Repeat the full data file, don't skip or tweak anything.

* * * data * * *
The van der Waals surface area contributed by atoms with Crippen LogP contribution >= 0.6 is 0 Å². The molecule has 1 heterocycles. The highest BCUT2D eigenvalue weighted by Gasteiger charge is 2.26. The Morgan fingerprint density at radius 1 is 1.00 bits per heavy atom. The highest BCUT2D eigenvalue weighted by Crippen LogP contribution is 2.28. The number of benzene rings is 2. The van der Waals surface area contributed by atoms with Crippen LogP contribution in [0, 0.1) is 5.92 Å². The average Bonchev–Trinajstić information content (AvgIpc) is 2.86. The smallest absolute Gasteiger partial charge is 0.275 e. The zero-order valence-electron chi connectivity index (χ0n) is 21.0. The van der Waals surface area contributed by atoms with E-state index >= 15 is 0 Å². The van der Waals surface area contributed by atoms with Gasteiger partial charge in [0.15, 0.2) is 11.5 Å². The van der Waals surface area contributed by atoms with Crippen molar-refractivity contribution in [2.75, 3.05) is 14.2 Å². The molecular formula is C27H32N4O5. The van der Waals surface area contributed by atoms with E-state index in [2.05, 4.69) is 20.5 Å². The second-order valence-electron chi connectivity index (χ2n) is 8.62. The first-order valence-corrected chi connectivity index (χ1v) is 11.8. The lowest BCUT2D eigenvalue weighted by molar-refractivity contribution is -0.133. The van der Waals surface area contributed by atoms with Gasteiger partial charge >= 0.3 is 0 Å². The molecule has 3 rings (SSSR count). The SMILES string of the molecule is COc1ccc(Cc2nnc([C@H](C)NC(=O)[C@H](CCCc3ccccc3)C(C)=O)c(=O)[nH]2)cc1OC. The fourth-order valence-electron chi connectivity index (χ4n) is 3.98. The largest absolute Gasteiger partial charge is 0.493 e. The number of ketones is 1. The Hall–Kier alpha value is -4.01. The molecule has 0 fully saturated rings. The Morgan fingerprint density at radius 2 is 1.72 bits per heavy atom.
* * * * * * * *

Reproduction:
The van der Waals surface area contributed by atoms with Crippen LogP contribution >= 0.6 is 0 Å². The molecule has 1 heterocycles. The highest BCUT2D eigenvalue weighted by Gasteiger charge is 2.26. The Morgan fingerprint density at radius 1 is 1.00 bits per heavy atom. The highest BCUT2D eigenvalue weighted by Crippen LogP contribution is 2.28. The number of benzene rings is 2. The van der Waals surface area contributed by atoms with Crippen LogP contribution in [0, 0.1) is 5.92 Å². The average Bonchev–Trinajstić information content (AvgIpc) is 2.86. The smallest absolute Gasteiger partial charge is 0.275 e. The zero-order valence-electron chi connectivity index (χ0n) is 21.0. The van der Waals surface area contributed by atoms with E-state index >= 15 is 0 Å². The van der Waals surface area contributed by atoms with Gasteiger partial charge in [0.15, 0.2) is 11.5 Å². The van der Waals surface area contributed by atoms with Crippen molar-refractivity contribution in [2.75, 3.05) is 14.2 Å². The molecular formula is C27H32N4O5. The van der Waals surface area contributed by atoms with E-state index in [2.05, 4.69) is 20.5 Å². The second-order valence-electron chi connectivity index (χ2n) is 8.62. The first-order valence-corrected chi connectivity index (χ1v) is 11.8. The lowest BCUT2D eigenvalue weighted by molar-refractivity contribution is -0.133. The van der Waals surface area contributed by atoms with Gasteiger partial charge >= 0.3 is 0 Å². The molecule has 3 rings (SSSR count). The SMILES string of the molecule is COc1ccc(Cc2nnc([C@H](C)NC(=O)[C@H](CCCc3ccccc3)C(C)=O)c(=O)[nH]2)cc1OC. The fourth-order valence-electron chi connectivity index (χ4n) is 3.98. The largest absolute Gasteiger partial charge is 0.493 e. The number of ketones is 1. The Hall–Kier alpha value is -4.01. The molecule has 0 fully saturated rings. The Morgan fingerprint density at radius 2 is 1.72 bits per heavy atom.